"The planning policies in place today are geared to decongesting the city. There's a notion that the center is extremely crowded so we need to decongest," he said. "The reality is counterintuitive. When you have a congestion problem, the last thing you want to do is to move giant empty spaces in. You shouldn't empty the city out, especially by moving people out."

In its drive to urbanize, many of Beijing's poorer residents have been obliged to relocate to the suburbs, their homes demolished to make way for new buildings. Developers are required by law to compensate the displaced, but many claim the rules are not strictly enforced and that the compensation paid is less than adequate. Estimates vary wildly on how many people have been displaced in the run-up to the Olympics, but one Swiss NGO, the Centre on Housing Rights and Evictions, claimed last year that Beijing had forcefully displaced or evicted 1.25 million of its residents.

Many more residents have moved to the suburbs for a less politically-charged reason: rising residential property prices.

Dealing with speculators

Rather than release actual price data, Beijing's municipal government provides a real estate index to demonstrate growth. The index stood at 2,292 at the end of January 2008, compared to 1,237 two years earlier. The luxury residential market provides a window into this growth. Property consultancy Jones Lang LaSalle (JLL) says prices for luxury residences—which it classifies as being priced above US$2,900 per square meter—are closing in on US$3,500 per sq m, compared to US$2,300 at the end of 2006.

Analysts are quick to note that demographics are primarily responsible for driving up residential prices in Beijing. But the Olympics did their part to whip up consumer sentiment, according to Matthew Kong, an associate director with Fitch Ratings in Beijing.

"A lot of them thought that with the Olympics, property prices were going to go up and so they should buy," he said. "But they ignored the danger of falling property prices."

Which is essentially where we are now.

Beijing's property markets are currently undergoing a correction and, as of March of this year, the residential real estate index stood at 2,300, more or less unchanged from its January level. Ben Christensen, head of research at JLL in Beijing, said the ripples created by a sharp drop in residential property prices in southern China last year were to blame for the malaise.

"Markets correct, and it's something that's never happened in China. Because the the market's so young, we haven't seen a cycle at all," he said. "It's something that investors are coming face-to-face with and a lot of developers have backed off because they don't know how to navigate this sort of adjustment in the market."

The Chinese government also chipped in by introducing austerity measures—including restrictions on bank lending, interest rate hikes and increased downpayment requirements—to dissuade speculation in property markets. Analysts generally agree that the policies have succeeded in cutting down on speculation, albeit temporarily.

CBRE's Qin said she expects speculators—and institutional investors in particular—to return to the market eventually, due to the country's strong economic fundamentals.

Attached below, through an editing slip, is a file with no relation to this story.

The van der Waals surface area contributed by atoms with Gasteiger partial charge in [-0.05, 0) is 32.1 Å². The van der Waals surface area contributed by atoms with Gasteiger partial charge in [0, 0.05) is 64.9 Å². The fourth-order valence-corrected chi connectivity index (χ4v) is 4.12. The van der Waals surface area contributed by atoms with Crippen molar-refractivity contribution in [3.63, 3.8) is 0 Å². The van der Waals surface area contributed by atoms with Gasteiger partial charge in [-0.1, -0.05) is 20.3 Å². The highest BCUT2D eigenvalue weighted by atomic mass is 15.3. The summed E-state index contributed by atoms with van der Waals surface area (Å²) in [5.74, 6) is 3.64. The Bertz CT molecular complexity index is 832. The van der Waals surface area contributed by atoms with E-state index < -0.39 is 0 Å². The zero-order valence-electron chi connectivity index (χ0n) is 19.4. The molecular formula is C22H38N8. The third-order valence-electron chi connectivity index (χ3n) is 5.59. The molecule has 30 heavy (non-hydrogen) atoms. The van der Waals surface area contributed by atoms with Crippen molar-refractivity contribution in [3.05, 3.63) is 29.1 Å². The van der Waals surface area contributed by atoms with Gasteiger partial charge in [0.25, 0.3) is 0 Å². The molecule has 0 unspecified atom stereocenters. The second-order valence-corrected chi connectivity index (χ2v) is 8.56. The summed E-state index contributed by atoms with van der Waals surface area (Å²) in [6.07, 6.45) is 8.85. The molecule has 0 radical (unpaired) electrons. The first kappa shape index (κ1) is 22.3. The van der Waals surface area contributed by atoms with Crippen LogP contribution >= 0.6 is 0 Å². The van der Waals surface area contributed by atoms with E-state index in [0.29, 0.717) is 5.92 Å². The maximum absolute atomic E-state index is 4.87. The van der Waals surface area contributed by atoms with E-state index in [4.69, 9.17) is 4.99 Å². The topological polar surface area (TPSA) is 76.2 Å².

Waiting for a rebound

Partly to insulate themselves against volatility in a particular market segment, developers are diversifying away from their residential roots into commercial real estate. Guangzhou R&F, one of the leading players in the Beijing market, wants to develop an investment portfolio—commercial properties that are not sold off immediately but leased to tenants—that represents 25% of its balance sheet, said Adrian Chan, assistant to the company's chairman.

There are signs that developers may have gone a bit overboard in the retail and office segments ahead of the games. According to CBRE, 2 million sq m of shopping centers and department stores are expected to hit the market this year, from a base of 4.4 million, not including the low end.

"There's a little oversupply ... and, based on our information, the pre-leasing situation is not so good," Qin said.

JLL estimates that in the 2007-2008 period, high-end office and retail markets have expanded by 52% and 89%, respectively. While much of the growth in the high-end office sector was due to pent-up demand, Christensen said retailers were eager to be up and running in time for the Olympics and that it may take some time for the market to absorb extra supply.

Although vacancy rates are likely to hit all-time highs at the end of 2008—20% in the high-end office market and 25-30% in the luxury retail market—and rents may fall after the Olympics, Christensen expects these markets to recover.

Patience pays off

"In the long run, demand will be sufficient to absorb whatever space is left over and we'll see rents stabilize in 2010 and 2011," he said.

These sentiments are echoed by Lim of CapitaLand China, who describes the current market situation as nothing more than "short-term consolidation."

It is the luxury hotel sector that will suffer most visibly in the post-Olympics period. An occupancy rate of 70% is usually considered to be healthy for a five-star hotel and Fitch's Kong is doubtful as to whether developers can maintain this rate once Olympic tourism wanes.

However, hotels focusing on the midmarket may emerge relatively unscathed, according to Thomas Monahan, executive vice president for Wyndham Hotel Group International in Hong Kong. Wyndham's franchises in China include motel chains Days Inn and Super 8.

"I don't think we'll see an explosion of occupancy for the Olympics, but we won't see a big downturn afterwards," he said. "The dynamics of the country and the attraction of Beijing as a destination mean this is a market that has long-term strength."